*Smaller sample size, interpret with caution

One quarter say no leader would make them proud as premier

Ontarians’ pride in their potential premiers appears to be in short supply. One-third say they would be proud of a Premier Horwath if the NDP were to win the election. As many say the same of a repeat Premier Ford if the PCPO emerged victorious. One-quarter (23%) would be proud to call Del Duca their premier were the Liberals to win, but he again faces muted enthusiasm, as two-in-five of his party’s potential voters say they would not be proud to call him premier:

*Smaller sample size, interpret with caution

Part Three: Vote landscape   

Half voting for a party they like, half voting against a party they dislike

For half (53%) of Ontarians, this election is about holding their nose and selecting the least-worst option than it is about voting for a party in which they believe. Only for likely NDP voters does belief in their own party (58%) outweigh disliking the other options (42%). Three-in-five of those who say they will vote PCPO (57%) and Liberal (60%) say their vote is more motivated by distaste for the alternative:

*Smaller sample size, interpret with caution

Vote intention 

In January, Ford was under heavy criticism for his handling of the pandemic – especially in distributing rapid tests[12] at the height of the Omicron wave – and faced an all-time low in approval of his job as premier[13]. Then, the NDP led in vote intent as voters appeared to favour Horwath’s party over their Liberal rival on the left. In the intervening months, the NDP’s fortunes have declined and the Liberals’ have climbed, but the gap between them and the PCPO has only increased. Two-in-five (38%) say they will vote PCPO in the upcoming election, with the Liberals (26%) and NDP (24%) trailing by double digits in vote intention:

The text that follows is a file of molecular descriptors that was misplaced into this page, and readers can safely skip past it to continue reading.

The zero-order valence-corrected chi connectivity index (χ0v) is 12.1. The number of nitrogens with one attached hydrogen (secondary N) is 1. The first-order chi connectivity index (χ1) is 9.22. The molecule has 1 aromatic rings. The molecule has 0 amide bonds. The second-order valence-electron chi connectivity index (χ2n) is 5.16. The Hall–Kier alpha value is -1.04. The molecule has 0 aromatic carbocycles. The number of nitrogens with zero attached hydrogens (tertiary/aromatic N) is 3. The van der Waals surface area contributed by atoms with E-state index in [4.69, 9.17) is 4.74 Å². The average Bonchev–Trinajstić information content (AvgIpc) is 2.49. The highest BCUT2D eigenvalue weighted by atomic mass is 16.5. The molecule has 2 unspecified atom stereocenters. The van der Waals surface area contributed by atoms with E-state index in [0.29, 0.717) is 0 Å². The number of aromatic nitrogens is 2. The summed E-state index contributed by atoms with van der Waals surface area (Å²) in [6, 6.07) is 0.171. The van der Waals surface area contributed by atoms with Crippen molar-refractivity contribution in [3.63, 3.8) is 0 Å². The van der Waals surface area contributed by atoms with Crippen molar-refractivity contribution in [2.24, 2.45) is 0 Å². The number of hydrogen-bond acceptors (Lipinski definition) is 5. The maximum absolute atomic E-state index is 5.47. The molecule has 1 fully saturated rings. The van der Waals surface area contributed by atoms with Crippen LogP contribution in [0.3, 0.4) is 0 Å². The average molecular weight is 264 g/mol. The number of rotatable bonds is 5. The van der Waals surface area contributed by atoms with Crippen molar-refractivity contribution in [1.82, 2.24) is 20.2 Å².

Age and gender 

This gulf between the PCPO and the two left-of-centre contenders is most significant among men over the age of 55. Three-in-five of men that age say they will vote PCPO, almost quadruple the number of that demographic who say instead they will vote Liberal (16%) or NDP (16%). Women under the age of 35 are the only age group to favour the NDP over the other options, while the Liberals are statistically tied with the PCPO among women 35 and older:

Income level

The PCPO lead in vote intent among all income brackets except for those in households earning less than $25,000 annually. Among that group, one-third (36%) say they will vote for Horwath and the NDP, the most of any income bracket. The NDP’s support, however, tails off significantly among the highest earning households. Meanwhile, support for the Liberals is relatively consistent for all income levels.

*Smaller sample size, interpret with caution


At least one-third of voters in all regions of Ontario say they will be voting for the PCPO, though support is lowest in the 416 area code, the downtown core of Toronto. Those in the 905 (18%) and Toronto’s outskirts, are less likely than downtown residents (27%) to support the NDP. Support for the NDP, too, is higher in the southwest of the province (28%) than in other regions (21%). Meanwhile, the Liberals have much stronger support in both Toronto’s core and suburbs than elsewhere in the province: